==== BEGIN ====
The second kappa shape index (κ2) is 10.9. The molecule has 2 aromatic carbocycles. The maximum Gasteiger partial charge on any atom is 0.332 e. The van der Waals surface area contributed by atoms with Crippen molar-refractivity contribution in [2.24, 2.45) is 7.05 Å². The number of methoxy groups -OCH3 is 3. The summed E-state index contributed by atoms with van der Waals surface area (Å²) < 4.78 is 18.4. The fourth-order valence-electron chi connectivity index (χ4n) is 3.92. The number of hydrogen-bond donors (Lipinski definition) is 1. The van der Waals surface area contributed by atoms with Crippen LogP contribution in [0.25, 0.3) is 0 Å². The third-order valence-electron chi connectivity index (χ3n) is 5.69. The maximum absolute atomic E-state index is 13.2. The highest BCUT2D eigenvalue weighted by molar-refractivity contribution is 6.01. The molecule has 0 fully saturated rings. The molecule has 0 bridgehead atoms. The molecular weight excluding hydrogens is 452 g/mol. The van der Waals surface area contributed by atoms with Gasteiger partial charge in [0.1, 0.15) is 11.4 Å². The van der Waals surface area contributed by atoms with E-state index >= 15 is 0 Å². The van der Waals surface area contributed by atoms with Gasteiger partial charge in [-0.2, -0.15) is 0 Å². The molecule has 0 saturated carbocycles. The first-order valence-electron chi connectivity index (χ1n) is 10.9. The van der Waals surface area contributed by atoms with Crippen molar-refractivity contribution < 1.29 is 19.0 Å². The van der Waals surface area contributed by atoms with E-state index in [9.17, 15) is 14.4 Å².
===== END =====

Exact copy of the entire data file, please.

The second kappa shape index (κ2) is 10.9. The molecule has 2 aromatic carbocycles. The maximum Gasteiger partial charge on any atom is 0.332 e. The van der Waals surface area contributed by atoms with Crippen molar-refractivity contribution in [2.24, 2.45) is 7.05 Å². The number of methoxy groups -OCH3 is 3. The summed E-state index contributed by atoms with van der Waals surface area (Å²) < 4.78 is 18.4. The fourth-order valence-electron chi connectivity index (χ4n) is 3.92. The number of hydrogen-bond donors (Lipinski definition) is 1. The van der Waals surface area contributed by atoms with Crippen LogP contribution in [0.25, 0.3) is 0 Å². The third-order valence-electron chi connectivity index (χ3n) is 5.69. The maximum absolute atomic E-state index is 13.2. The highest BCUT2D eigenvalue weighted by molar-refractivity contribution is 6.01. The molecule has 0 fully saturated rings. The molecule has 0 bridgehead atoms. The molecular weight excluding hydrogens is 452 g/mol. The van der Waals surface area contributed by atoms with Gasteiger partial charge in [0.1, 0.15) is 11.4 Å². The van der Waals surface area contributed by atoms with E-state index >= 15 is 0 Å². The van der Waals surface area contributed by atoms with Gasteiger partial charge in [-0.2, -0.15) is 0 Å². The molecule has 0 saturated carbocycles. The first-order valence-electron chi connectivity index (χ1n) is 10.9. The van der Waals surface area contributed by atoms with Crippen molar-refractivity contribution < 1.29 is 19.0 Å². The van der Waals surface area contributed by atoms with E-state index in [9.17, 15) is 14.4 Å².